Virtual classes, part-time studies and deferred starts: How teens are facing post-secondary in a pandemic
As classes at many Canadian colleges and universities continue online, a new crop of students is already priming for September — without knowledge of what school will look like come autumn.
“It is too early to say what the world will look like at the beginning of the next academic year. Our recommendation to students and universities is to keep the lines of communication open,” Universities Canada, a national association advocating for Canadian higher education institutions, said in a statement.
“All of our members are doing what they can to keep students safe, supported, and engaged whether they are on campus or studying from elsewhere, and we expect that to continue for as long as is necessary.”
Amid the current wave of application deadlines for fall 2021 admission, teens and young adults share the choices they’re weighing as they embark on their post-secondary journey under the shadow of COVID-19.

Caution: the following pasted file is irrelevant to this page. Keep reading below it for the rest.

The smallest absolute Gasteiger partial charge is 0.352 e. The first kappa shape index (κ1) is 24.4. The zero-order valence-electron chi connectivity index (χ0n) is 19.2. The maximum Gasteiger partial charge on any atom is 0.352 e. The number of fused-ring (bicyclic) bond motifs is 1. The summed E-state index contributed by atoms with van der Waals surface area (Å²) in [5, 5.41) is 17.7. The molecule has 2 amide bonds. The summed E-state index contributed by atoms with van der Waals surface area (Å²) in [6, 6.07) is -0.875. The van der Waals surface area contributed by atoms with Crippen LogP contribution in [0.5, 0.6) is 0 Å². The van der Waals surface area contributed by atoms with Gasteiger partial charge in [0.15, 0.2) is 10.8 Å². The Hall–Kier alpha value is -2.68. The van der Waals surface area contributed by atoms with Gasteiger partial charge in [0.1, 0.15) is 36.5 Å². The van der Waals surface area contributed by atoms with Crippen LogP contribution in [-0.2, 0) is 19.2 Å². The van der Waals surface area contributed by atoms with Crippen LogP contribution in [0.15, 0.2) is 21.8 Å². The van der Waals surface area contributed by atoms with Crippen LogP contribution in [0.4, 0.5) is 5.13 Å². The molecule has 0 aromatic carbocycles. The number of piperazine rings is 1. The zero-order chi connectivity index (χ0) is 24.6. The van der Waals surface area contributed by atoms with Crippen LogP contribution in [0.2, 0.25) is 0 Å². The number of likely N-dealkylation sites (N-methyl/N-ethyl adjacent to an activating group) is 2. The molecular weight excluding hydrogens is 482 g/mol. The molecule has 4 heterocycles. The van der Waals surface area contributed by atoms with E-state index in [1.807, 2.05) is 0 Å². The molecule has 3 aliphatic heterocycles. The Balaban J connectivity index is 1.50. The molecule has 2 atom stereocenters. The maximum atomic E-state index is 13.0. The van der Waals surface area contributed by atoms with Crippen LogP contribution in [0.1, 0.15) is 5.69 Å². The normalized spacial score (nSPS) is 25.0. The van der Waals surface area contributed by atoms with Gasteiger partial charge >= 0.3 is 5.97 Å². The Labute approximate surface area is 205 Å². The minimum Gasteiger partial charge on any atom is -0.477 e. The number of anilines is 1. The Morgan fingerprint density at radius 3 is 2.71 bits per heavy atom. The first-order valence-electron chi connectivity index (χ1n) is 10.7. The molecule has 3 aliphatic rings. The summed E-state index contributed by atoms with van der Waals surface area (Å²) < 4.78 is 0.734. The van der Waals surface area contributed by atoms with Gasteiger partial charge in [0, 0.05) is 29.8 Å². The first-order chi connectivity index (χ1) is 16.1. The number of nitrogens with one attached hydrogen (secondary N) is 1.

Denika Ellis-Dawson: forging ahead
Juggling competitive synchronized figure skating and school, Grade 12 student Denika Ellis-Dawson knows the value of preparing for different scenarios and focusing on what’s positive when faced with adversity. Both her skating and schooling have been negatively impacted by the pandemic — notably separating the teen from her teammates and classmates — but she’s tried to roll with it.
“With skating, I’ve been able to really focus on my individual skating: help build up and bring out my muscles and bring out my flexibility and become stronger,” said the Brampton, Ont., student.
Though adapting to virtual learning has been difficult, she says it’s gotten somewhat easier. Her school’s current quadmester system “has allowed me to focus just on… two subjects at a time and be able to do well in those two subjects.”
With an eye to studying psychology, she completed applications to four universities — three in Ontario, one in British Columbia — in late 2020. While she considered taking a gap year to focus on skating, perhaps taking a few extra high school courses or working a job to help pay for university, Ellis-Dawson ultimately decided against it.
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